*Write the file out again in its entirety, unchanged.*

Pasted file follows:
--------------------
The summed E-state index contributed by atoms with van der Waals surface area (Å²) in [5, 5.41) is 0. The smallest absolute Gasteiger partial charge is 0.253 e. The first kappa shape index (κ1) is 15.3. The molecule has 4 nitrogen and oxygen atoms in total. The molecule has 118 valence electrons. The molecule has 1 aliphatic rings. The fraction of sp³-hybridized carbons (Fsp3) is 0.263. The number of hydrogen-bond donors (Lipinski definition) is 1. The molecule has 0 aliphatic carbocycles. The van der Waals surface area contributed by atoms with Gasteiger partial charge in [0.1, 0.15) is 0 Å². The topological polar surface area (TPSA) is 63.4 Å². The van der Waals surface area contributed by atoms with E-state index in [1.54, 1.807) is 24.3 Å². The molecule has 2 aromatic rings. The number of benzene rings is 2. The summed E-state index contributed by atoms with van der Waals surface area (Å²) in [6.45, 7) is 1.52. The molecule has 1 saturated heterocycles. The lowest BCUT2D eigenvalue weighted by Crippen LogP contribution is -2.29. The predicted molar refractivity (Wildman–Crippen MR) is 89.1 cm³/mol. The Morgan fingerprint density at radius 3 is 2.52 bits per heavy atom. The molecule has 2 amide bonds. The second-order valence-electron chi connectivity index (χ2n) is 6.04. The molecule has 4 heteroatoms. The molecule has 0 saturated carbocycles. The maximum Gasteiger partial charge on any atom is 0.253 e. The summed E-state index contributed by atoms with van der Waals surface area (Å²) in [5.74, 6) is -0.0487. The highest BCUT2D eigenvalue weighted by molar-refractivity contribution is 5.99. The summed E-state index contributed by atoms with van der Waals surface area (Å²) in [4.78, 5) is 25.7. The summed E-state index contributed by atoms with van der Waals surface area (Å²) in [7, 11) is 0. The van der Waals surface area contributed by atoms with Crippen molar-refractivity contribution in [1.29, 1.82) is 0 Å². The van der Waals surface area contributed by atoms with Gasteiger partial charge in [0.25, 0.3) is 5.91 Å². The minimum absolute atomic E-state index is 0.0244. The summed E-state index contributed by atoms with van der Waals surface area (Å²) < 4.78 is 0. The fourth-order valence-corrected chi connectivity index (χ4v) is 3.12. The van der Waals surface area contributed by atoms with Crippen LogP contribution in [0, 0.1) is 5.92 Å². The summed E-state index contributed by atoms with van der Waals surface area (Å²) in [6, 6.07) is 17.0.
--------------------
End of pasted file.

The summed E-state index contributed by atoms with van der Waals surface area (Å²) in [5, 5.41) is 0. The smallest absolute Gasteiger partial charge is 0.253 e. The first kappa shape index (κ1) is 15.3. The molecule has 4 nitrogen and oxygen atoms in total. The molecule has 118 valence electrons. The molecule has 1 aliphatic rings. The fraction of sp³-hybridized carbons (Fsp3) is 0.263. The number of hydrogen-bond donors (Lipinski definition) is 1. The molecule has 0 aliphatic carbocycles. The van der Waals surface area contributed by atoms with Gasteiger partial charge in [0.1, 0.15) is 0 Å². The topological polar surface area (TPSA) is 63.4 Å². The van der Waals surface area contributed by atoms with E-state index in [1.54, 1.807) is 24.3 Å². The molecule has 2 aromatic rings. The number of benzene rings is 2. The summed E-state index contributed by atoms with van der Waals surface area (Å²) in [6.45, 7) is 1.52. The molecule has 1 saturated heterocycles. The lowest BCUT2D eigenvalue weighted by Crippen LogP contribution is -2.29. The predicted molar refractivity (Wildman–Crippen MR) is 89.1 cm³/mol. The Morgan fingerprint density at radius 3 is 2.52 bits per heavy atom. The molecule has 2 amide bonds. The second-order valence-electron chi connectivity index (χ2n) is 6.04. The molecule has 4 heteroatoms. The molecule has 0 saturated carbocycles. The maximum Gasteiger partial charge on any atom is 0.253 e. The summed E-state index contributed by atoms with van der Waals surface area (Å²) in [5.74, 6) is -0.0487. The highest BCUT2D eigenvalue weighted by molar-refractivity contribution is 5.99. The summed E-state index contributed by atoms with van der Waals surface area (Å²) in [4.78, 5) is 25.7. The summed E-state index contributed by atoms with van der Waals surface area (Å²) in [7, 11) is 0. The van der Waals surface area contributed by atoms with Crippen molar-refractivity contribution in [1.29, 1.82) is 0 Å². The van der Waals surface area contributed by atoms with Gasteiger partial charge in [0.25, 0.3) is 5.91 Å². The minimum absolute atomic E-state index is 0.0244. The summed E-state index contributed by atoms with van der Waals surface area (Å²) < 4.78 is 0. The fourth-order valence-corrected chi connectivity index (χ4v) is 3.12. The van der Waals surface area contributed by atoms with Crippen LogP contribution in [0, 0.1) is 5.92 Å². The summed E-state index contributed by atoms with van der Waals surface area (Å²) in [6, 6.07) is 17.0.